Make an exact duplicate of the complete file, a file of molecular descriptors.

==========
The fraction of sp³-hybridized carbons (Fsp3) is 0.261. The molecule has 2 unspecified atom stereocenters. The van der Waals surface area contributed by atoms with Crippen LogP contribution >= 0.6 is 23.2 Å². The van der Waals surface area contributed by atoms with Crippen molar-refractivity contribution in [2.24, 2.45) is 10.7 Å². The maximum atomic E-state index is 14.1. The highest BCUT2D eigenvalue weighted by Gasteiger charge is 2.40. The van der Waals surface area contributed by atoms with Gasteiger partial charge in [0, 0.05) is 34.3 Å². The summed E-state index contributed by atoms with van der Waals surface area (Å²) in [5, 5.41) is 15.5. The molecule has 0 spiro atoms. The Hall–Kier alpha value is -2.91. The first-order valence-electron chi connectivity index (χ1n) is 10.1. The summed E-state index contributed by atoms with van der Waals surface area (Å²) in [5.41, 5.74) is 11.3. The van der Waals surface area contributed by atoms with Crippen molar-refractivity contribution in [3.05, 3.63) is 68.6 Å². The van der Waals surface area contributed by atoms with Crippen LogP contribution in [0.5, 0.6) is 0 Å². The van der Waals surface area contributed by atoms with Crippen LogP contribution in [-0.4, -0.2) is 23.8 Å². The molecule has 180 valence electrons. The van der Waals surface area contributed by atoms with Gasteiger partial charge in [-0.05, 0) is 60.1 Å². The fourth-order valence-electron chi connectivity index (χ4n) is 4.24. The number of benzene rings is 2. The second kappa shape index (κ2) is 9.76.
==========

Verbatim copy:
The fraction of sp³-hybridized carbons (Fsp3) is 0.261. The molecule has 2 unspecified atom stereocenters. The van der Waals surface area contributed by atoms with Crippen LogP contribution >= 0.6 is 23.2 Å². The van der Waals surface area contributed by atoms with Crippen molar-refractivity contribution in [2.24, 2.45) is 10.7 Å². The maximum atomic E-state index is 14.1. The highest BCUT2D eigenvalue weighted by Gasteiger charge is 2.40. The van der Waals surface area contributed by atoms with Gasteiger partial charge in [0, 0.05) is 34.3 Å². The summed E-state index contributed by atoms with van der Waals surface area (Å²) in [5, 5.41) is 15.5. The molecule has 0 spiro atoms. The Hall–Kier alpha value is -2.91. The first-order valence-electron chi connectivity index (χ1n) is 10.1. The summed E-state index contributed by atoms with van der Waals surface area (Å²) in [5.41, 5.74) is 11.3. The van der Waals surface area contributed by atoms with Crippen molar-refractivity contribution in [3.05, 3.63) is 68.6 Å². The van der Waals surface area contributed by atoms with Crippen LogP contribution in [0.5, 0.6) is 0 Å². The van der Waals surface area contributed by atoms with Crippen LogP contribution in [-0.4, -0.2) is 23.8 Å². The molecule has 180 valence electrons. The van der Waals surface area contributed by atoms with Gasteiger partial charge in [-0.05, 0) is 60.1 Å². The fourth-order valence-electron chi connectivity index (χ4n) is 4.24. The number of benzene rings is 2. The second kappa shape index (κ2) is 9.76.